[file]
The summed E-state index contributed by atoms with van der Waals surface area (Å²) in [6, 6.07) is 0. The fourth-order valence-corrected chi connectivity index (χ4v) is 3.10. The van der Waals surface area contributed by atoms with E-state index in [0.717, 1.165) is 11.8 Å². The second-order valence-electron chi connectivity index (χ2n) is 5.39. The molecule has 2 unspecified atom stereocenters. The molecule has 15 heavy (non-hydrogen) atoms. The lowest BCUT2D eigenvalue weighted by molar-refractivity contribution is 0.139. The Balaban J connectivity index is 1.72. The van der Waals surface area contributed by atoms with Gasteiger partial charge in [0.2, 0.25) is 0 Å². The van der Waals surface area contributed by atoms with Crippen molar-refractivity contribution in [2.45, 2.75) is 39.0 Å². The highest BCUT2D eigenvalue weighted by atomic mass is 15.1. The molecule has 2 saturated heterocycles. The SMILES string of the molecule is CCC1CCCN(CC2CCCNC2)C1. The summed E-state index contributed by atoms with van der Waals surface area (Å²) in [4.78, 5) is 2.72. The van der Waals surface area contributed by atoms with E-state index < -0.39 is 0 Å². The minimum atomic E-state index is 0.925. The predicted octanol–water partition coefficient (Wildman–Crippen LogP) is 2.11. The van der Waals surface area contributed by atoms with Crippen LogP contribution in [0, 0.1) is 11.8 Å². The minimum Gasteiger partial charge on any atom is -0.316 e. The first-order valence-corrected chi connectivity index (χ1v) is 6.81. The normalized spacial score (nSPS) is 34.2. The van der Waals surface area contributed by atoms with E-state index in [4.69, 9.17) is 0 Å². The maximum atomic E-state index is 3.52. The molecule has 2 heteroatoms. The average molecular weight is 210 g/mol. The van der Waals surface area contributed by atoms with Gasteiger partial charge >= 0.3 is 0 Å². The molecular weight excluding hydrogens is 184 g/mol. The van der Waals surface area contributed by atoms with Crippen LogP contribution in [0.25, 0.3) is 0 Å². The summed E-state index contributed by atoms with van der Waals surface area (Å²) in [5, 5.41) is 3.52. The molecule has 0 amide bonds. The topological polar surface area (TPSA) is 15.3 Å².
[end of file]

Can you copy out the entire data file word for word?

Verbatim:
The summed E-state index contributed by atoms with van der Waals surface area (Å²) in [6, 6.07) is 0. The fourth-order valence-corrected chi connectivity index (χ4v) is 3.10. The van der Waals surface area contributed by atoms with E-state index in [0.717, 1.165) is 11.8 Å². The second-order valence-electron chi connectivity index (χ2n) is 5.39. The molecule has 2 unspecified atom stereocenters. The molecule has 15 heavy (non-hydrogen) atoms. The lowest BCUT2D eigenvalue weighted by molar-refractivity contribution is 0.139. The Balaban J connectivity index is 1.72. The van der Waals surface area contributed by atoms with Gasteiger partial charge in [0.2, 0.25) is 0 Å². The van der Waals surface area contributed by atoms with Crippen molar-refractivity contribution in [2.45, 2.75) is 39.0 Å². The highest BCUT2D eigenvalue weighted by atomic mass is 15.1. The molecule has 2 saturated heterocycles. The SMILES string of the molecule is CCC1CCCN(CC2CCCNC2)C1. The summed E-state index contributed by atoms with van der Waals surface area (Å²) in [4.78, 5) is 2.72. The van der Waals surface area contributed by atoms with E-state index < -0.39 is 0 Å². The minimum atomic E-state index is 0.925. The predicted octanol–water partition coefficient (Wildman–Crippen LogP) is 2.11. The van der Waals surface area contributed by atoms with Crippen LogP contribution in [0, 0.1) is 11.8 Å². The minimum Gasteiger partial charge on any atom is -0.316 e. The first-order valence-corrected chi connectivity index (χ1v) is 6.81. The normalized spacial score (nSPS) is 34.2. The van der Waals surface area contributed by atoms with E-state index in [4.69, 9.17) is 0 Å². The maximum atomic E-state index is 3.52. The molecule has 2 heteroatoms. The average molecular weight is 210 g/mol. The van der Waals surface area contributed by atoms with Gasteiger partial charge >= 0.3 is 0 Å². The molecular weight excluding hydrogens is 184 g/mol. The van der Waals surface area contributed by atoms with Crippen LogP contribution in [0.25, 0.3) is 0 Å². The summed E-state index contributed by atoms with van der Waals surface area (Å²) in [5, 5.41) is 3.52. The molecule has 0 amide bonds. The topological polar surface area (TPSA) is 15.3 Å².